My mother named me after my uncle – Oscar. And just like him, I cherish hiking and camping a lot. In fact, I go for camping at least three times a year. Throughout my many years of hiking and camping experience, I have learned that fire is very important in wet weather. In some instances, it can be the difference between life and death.

Five years ago when I was camping in the middle of the forest far away from home, something unusual happened. Well, I thought it was unusual because it had never happened to me before. The heavens had opened up and were pouring their wrath out, and it became so wet that nothing could keep me warm. The weather became unbearable. I tried everything possible to keep warm but the situation was not getting any better. Actually, it was becoming difficult to service.

Then I remembered all the hiking lessons I had learned. One of them was how to use fire to keep warm. But lighting fire was not the easiest of things to do in such an extreme weather conditions. Fortunately, I had learned some very useful skills on starting a fire in wet weather. I then started a fire to keep me warm and boil drinking water to add warm fluid in my body.

Unbelievably, this worked wonders. Since then, I have always sharpened my skills on starting a fire at every opportunity I get.

Tips to help you start a fire in wet weather

In this section, I have briefly discussed some of the best tips for starting a fire in extreme weather condition. I have used these tips even when I pay for diving adventure packages to be included in my vacation.

I always stick with forest sticky material

Whenever I am camping or hiking in a wet weather condition, I always look for needle bearing trees such as spruce and fir because their wood usually contains sticky sap. Because this is pitch and it is always very flammable, it makes lighting fire easier. I choose dead twigs that are found beneath the shielding canopy of needle bearing trees.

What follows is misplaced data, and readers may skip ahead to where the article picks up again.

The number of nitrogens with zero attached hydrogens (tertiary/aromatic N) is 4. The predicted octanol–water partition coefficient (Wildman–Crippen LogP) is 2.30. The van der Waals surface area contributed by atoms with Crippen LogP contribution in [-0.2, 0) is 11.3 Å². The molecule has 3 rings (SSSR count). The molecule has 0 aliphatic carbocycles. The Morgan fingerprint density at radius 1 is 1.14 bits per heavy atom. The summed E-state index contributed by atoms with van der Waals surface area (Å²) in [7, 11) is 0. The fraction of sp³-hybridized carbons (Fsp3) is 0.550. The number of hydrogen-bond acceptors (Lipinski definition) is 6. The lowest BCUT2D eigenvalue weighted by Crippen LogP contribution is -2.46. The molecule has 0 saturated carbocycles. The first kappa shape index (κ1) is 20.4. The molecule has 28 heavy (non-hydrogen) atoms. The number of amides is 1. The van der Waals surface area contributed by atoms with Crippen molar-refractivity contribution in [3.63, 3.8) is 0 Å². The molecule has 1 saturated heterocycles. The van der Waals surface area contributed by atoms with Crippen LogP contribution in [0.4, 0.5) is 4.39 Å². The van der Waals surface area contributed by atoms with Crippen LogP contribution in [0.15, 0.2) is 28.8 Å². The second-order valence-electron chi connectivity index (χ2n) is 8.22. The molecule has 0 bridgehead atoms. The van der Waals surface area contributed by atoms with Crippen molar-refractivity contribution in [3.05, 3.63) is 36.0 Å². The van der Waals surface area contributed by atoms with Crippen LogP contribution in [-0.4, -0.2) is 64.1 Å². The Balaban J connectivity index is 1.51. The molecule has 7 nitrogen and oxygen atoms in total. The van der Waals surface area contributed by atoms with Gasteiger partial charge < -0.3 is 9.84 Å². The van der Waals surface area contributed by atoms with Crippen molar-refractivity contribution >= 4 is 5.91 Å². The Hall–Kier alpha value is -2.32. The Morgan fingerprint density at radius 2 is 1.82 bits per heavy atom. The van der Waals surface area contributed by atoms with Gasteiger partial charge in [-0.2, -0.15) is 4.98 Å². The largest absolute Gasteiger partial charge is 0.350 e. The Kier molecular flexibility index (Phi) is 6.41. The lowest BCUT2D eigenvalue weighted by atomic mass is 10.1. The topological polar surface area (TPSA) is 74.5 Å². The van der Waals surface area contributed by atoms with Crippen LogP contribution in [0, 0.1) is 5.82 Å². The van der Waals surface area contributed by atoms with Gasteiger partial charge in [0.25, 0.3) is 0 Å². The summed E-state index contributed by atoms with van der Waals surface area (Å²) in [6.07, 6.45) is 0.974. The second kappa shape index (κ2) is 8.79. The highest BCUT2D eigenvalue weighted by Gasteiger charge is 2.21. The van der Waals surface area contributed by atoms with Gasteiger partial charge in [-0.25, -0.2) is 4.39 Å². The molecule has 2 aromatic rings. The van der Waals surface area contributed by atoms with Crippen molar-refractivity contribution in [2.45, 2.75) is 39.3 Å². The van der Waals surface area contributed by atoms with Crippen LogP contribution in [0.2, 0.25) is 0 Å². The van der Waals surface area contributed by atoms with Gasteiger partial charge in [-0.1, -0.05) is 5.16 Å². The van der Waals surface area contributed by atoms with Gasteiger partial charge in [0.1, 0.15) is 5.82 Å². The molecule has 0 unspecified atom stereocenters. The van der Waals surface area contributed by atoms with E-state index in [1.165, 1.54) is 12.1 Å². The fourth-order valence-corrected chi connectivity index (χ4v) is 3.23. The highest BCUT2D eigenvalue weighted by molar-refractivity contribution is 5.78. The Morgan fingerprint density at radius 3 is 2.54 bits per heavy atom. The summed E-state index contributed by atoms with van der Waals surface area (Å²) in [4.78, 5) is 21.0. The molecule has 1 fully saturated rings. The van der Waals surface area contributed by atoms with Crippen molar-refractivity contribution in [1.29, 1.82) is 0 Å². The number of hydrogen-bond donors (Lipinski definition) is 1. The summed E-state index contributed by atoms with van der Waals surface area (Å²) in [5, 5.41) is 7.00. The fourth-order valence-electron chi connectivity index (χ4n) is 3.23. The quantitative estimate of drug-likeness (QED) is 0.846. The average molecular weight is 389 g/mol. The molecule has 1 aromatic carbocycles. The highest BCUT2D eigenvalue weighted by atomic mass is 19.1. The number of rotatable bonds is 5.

Peeling off the bark

Barks of many trees are not flammable. Below the surface of a bark of a tree, there is dry wood that gives me easy time to start a fire.

I split the wood

When wood is split, the drier inner wood is exposed. This will cause the wood to light faster and burn better. Furthermore, split woods have a lower mass and make them light faster as compared to a whole wood.

I shape up the fire lay

Instead of shaping my fire lay too flat, I do shape it appropriately. I usually build a raised cone of split twigs. This allows the heat to climb through the woods efficiently and thereby drying them out.

I light it low

When heat rises, fire climbs. Therefore, having my lighter or match touching the wood or any material I am using at the base of my fire lay heats the materials upwards and help the fire to climb.

I use tinder

Tinder is dead, fluffy, dry plant stuff and it can light on fire very easily. I usually place a tone of tinder at the base of my fire lay.

I light my fire from where the wind is coming from

If I light the fire from the direction the wind is blowing from, the flames do travel easily and faster through my sticks, engulfing them faster thus rendering the surrounding warm in a short time.

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